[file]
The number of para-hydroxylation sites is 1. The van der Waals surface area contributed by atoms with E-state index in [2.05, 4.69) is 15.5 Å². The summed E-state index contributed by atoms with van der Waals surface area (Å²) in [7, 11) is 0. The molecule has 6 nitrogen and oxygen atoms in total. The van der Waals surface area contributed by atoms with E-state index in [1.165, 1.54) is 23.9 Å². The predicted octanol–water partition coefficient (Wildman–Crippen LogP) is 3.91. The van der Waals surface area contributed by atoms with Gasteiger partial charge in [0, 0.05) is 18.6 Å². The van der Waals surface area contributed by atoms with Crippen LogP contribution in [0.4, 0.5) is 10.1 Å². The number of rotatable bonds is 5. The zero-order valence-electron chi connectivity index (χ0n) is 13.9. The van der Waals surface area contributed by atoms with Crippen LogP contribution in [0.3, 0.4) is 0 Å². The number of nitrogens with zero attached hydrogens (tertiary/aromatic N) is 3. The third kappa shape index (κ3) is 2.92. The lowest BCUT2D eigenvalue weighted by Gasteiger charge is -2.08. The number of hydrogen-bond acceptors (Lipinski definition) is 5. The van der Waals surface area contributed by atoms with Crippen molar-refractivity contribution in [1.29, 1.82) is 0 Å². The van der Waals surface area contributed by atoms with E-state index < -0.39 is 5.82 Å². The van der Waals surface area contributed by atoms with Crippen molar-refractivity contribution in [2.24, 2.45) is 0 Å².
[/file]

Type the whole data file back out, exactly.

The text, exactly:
The number of para-hydroxylation sites is 1. The van der Waals surface area contributed by atoms with E-state index in [2.05, 4.69) is 15.5 Å². The summed E-state index contributed by atoms with van der Waals surface area (Å²) in [7, 11) is 0. The molecule has 6 nitrogen and oxygen atoms in total. The van der Waals surface area contributed by atoms with E-state index in [1.165, 1.54) is 23.9 Å². The predicted octanol–water partition coefficient (Wildman–Crippen LogP) is 3.91. The van der Waals surface area contributed by atoms with Gasteiger partial charge in [0, 0.05) is 18.6 Å². The van der Waals surface area contributed by atoms with Crippen LogP contribution in [0.4, 0.5) is 10.1 Å². The number of rotatable bonds is 5. The zero-order valence-electron chi connectivity index (χ0n) is 13.9. The van der Waals surface area contributed by atoms with Crippen LogP contribution in [0.3, 0.4) is 0 Å². The number of nitrogens with zero attached hydrogens (tertiary/aromatic N) is 3. The third kappa shape index (κ3) is 2.92. The lowest BCUT2D eigenvalue weighted by Gasteiger charge is -2.08. The number of hydrogen-bond acceptors (Lipinski definition) is 5. The van der Waals surface area contributed by atoms with Crippen molar-refractivity contribution in [1.29, 1.82) is 0 Å². The van der Waals surface area contributed by atoms with E-state index < -0.39 is 5.82 Å². The van der Waals surface area contributed by atoms with Crippen molar-refractivity contribution in [2.24, 2.45) is 0 Å².